Should We Shy Away From Offensive Words

*HEADS UP SUNSHINES! THIS POST WILL TALK ABOUT HIGHLY OFFENSIVE WORDS, AND THEY ARE NOT GOING TO BE EDITED.*

I’m not saying that we should go back to calling people any sort of offensive name. I back up and absolutely agree that it’s unacceptable to call people things like retard, nigger, tranny, trap, fag, etc. but…

When we are talking about the words themselves within the context of studying, understanding and pointing out why using them is unacceptable, should we shy away from even typing them out?

Well… I can not speak for groups I am not part of. So, the ones that I will focus on are tranny and trap. Those are part of my personal experience. None of the others are.

These words make me mad as hell.

mad-as-hell-1

I don’t think that I should shy away from them when talking about them though. They have enough power in the first place. Why should I give them any more? Tranny is just overall offensive and unnecessary. It’s pretty much ubiquitously been used as a derogatory term for trans people, and so has trap, but it’s not as generalized. It comes from a specific and pervasive concept that trans women only do what we do to trap men into sexual relationships and be creepy perverts.

So, yes, calling me, or any other trans person either of these means you are being an asshole (unless for whatever reason somebody requests you use those terms, but that’s between you and them).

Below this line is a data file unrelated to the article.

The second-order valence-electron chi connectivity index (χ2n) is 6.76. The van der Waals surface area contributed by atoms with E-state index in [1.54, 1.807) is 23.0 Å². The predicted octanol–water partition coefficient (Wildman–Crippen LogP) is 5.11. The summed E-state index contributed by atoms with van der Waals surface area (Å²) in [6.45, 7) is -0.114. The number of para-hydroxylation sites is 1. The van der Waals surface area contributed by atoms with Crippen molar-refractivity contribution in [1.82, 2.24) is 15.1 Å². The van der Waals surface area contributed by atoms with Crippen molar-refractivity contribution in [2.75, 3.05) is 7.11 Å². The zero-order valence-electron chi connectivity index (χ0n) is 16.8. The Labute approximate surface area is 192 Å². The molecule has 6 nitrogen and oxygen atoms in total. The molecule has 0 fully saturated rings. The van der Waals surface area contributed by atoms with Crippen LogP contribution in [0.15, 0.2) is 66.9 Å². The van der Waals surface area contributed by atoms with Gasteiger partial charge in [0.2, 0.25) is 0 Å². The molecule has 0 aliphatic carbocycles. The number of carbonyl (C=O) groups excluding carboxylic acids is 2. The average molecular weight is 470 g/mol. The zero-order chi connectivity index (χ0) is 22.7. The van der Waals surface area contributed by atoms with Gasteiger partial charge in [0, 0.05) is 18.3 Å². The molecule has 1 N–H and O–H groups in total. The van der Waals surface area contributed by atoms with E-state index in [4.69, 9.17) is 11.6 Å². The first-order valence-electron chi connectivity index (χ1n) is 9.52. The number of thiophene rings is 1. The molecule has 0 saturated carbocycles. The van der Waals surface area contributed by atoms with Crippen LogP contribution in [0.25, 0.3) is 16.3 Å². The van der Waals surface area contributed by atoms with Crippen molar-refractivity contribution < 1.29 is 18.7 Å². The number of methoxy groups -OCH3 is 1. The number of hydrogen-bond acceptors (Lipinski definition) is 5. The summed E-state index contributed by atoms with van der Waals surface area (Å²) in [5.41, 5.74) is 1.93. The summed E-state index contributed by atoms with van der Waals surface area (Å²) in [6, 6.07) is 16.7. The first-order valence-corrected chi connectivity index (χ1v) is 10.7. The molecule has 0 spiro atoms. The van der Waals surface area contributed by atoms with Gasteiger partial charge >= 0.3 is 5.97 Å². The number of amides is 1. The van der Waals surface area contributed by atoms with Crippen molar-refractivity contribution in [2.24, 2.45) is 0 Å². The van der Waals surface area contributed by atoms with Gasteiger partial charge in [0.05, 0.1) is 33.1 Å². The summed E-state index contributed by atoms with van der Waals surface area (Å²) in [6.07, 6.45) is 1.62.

But… Why should we not use things like the n-word and the r-word when talking about these words if we shouldn’t be calling people them? Well… In a way, I see it a lot like I see cusswords. It’s one thing to say “this is the shit”, exclaim “holy shit!” or tell someone they’re a piece of shit. They are all the same word, but they have different levels of offense and meaning. I see saying any of these words while talking of them much like the less offensive “this is the shit” or “holy shit”.

When you speak of an idea, you are not labeling the people behind that idea, at least not inherently. When someone says “don’t use the n-word” it feels so… helpless. It seems much like Voldermort. Don’t speak the word, lest it rear it’s ugly head, and somehow do something bad. I don’t know, it just seems very odd to be so… afraid of a word that you are unwilling to say it when talking about it.

I understand the horrible history of all of these words, that is not lost on me. I also understand that words have exceptional power, but I do not think that fear and hatred of a word should control us so much that we are unable to even say it.

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2 thoughts on “Should We Shy Away From Offensive Words

    1. I draw the line at the use of the word toward another person. I don’t personally think that they should be hidden away and censored if the conversation is about those words. I think it’s important to use them, if only to take away some of it’s power. I would never, ever advocate using those words toward someone else though. The fear of the words makes it stronger, and the use of them weakens that strength.
      Part of it is also area based, using the same example you used, cunt is quite a bit more liberally used in Australia than it is here in the US. Here, it’s definitely a highly derogatory term, and unacceptable to use for the most part. So, societal and cultural norms must also be taken into consideration.

      Like

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